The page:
Now available to borrow from the Rory Gallagher Music Library and to stream and download on Freegal, using your library membership: https://corkcitylibraries.freegalmusic.com/

By John Hayes

Online Musical Treats This January

Happy New Year to all our Rory Gallagher Music Library patrons. Unfortunately, we face another national lockdown meaning the libraries are closed for now. However, we have a couple of online musical treats for you to enjoy in the comfort of your own homes.

We hope you enjoy a special online version of the popular Music Recital formerly known as the Gramophone Circle. Philip Brennan introduces a variety of his favourite compositions sung by the likes of Richard Tauber, Sarah Brightman and Andrea Bocelli and Majella Cullagh with the Cork Youth Chamber Orchestra:

Watch local musicians Jimmy Morrison and Joe O’Sullivan (known as Ceol Coolroe) online as they play a selection of traditional songs and tunes:

Don’t forget you can access a range of online services such as the Freegal music app using your library card and four digit pin number: https://corkcitylibraries.freegalmusic.com/home

Hope to see everybody soon!

Conor MacHale

January 2021.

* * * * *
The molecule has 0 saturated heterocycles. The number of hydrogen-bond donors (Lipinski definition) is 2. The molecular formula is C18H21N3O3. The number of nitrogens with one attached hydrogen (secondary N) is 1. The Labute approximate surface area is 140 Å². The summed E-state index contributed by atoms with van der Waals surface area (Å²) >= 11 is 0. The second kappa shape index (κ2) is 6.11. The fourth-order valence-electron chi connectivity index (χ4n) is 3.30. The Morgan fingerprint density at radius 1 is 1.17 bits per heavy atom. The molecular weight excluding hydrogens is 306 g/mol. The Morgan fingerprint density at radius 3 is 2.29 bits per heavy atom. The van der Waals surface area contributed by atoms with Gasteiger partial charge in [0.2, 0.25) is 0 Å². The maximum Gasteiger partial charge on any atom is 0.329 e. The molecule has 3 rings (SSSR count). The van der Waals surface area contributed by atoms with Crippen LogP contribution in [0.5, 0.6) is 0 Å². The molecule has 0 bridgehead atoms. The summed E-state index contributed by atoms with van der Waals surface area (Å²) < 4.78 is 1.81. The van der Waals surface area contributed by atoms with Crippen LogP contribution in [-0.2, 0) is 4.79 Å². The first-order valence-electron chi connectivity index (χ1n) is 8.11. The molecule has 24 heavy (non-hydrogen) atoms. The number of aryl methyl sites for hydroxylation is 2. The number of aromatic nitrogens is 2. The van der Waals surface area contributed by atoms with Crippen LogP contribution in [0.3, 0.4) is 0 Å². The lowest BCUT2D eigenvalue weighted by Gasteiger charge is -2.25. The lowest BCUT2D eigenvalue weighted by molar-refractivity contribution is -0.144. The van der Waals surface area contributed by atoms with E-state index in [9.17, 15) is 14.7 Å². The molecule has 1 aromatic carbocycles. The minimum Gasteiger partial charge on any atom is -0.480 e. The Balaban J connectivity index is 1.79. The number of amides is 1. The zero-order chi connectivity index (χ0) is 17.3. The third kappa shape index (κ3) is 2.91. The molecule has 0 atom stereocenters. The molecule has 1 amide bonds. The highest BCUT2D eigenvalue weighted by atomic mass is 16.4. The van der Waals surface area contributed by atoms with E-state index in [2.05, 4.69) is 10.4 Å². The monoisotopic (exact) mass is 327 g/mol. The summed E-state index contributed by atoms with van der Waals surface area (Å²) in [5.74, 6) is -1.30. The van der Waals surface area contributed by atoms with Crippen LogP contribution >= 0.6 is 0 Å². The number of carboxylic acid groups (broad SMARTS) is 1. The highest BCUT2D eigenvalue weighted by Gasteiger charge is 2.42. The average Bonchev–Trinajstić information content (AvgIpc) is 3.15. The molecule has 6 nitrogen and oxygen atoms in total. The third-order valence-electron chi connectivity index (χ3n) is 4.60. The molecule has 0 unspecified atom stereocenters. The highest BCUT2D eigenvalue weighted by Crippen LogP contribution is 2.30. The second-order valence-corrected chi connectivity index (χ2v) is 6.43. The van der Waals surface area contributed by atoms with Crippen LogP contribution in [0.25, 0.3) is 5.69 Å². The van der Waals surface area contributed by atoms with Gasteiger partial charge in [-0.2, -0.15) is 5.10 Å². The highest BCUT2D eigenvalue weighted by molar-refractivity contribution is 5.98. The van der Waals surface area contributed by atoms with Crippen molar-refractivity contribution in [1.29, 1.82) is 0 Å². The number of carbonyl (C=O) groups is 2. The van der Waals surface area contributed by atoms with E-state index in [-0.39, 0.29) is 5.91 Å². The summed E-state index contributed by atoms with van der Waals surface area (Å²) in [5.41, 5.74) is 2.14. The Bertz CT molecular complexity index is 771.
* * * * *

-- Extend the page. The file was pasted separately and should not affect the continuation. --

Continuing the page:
Top Ten Christmas Songs from Freegal

by Conor MacHale

Normally this time of year as the festive season approaches we would be wheeling out the trolley packed with all the Christmas music for our patrons to borrow. However, as the library remains closed for the time being there is an alternative to accessing a great variety of Christmas music by streaming and downloading all the festive hits on the Freegal app. You can also create playlists in the My Music section so you can stream your favourite Christmas tunes and shuffle them in any random order. Here are a few to get the party started:

Dean Martin: Let it Snow! Let it Snow! Let it Snow!
Written by Sammy Cahn who wrote it in California during a heat wave, naturally, this is a festive favourite covered by many singers from Frank Sinatra to Michael Buble. Dean Martin’s sublime laid back vocals make this version stand out.

Bing Crosby: White Christmas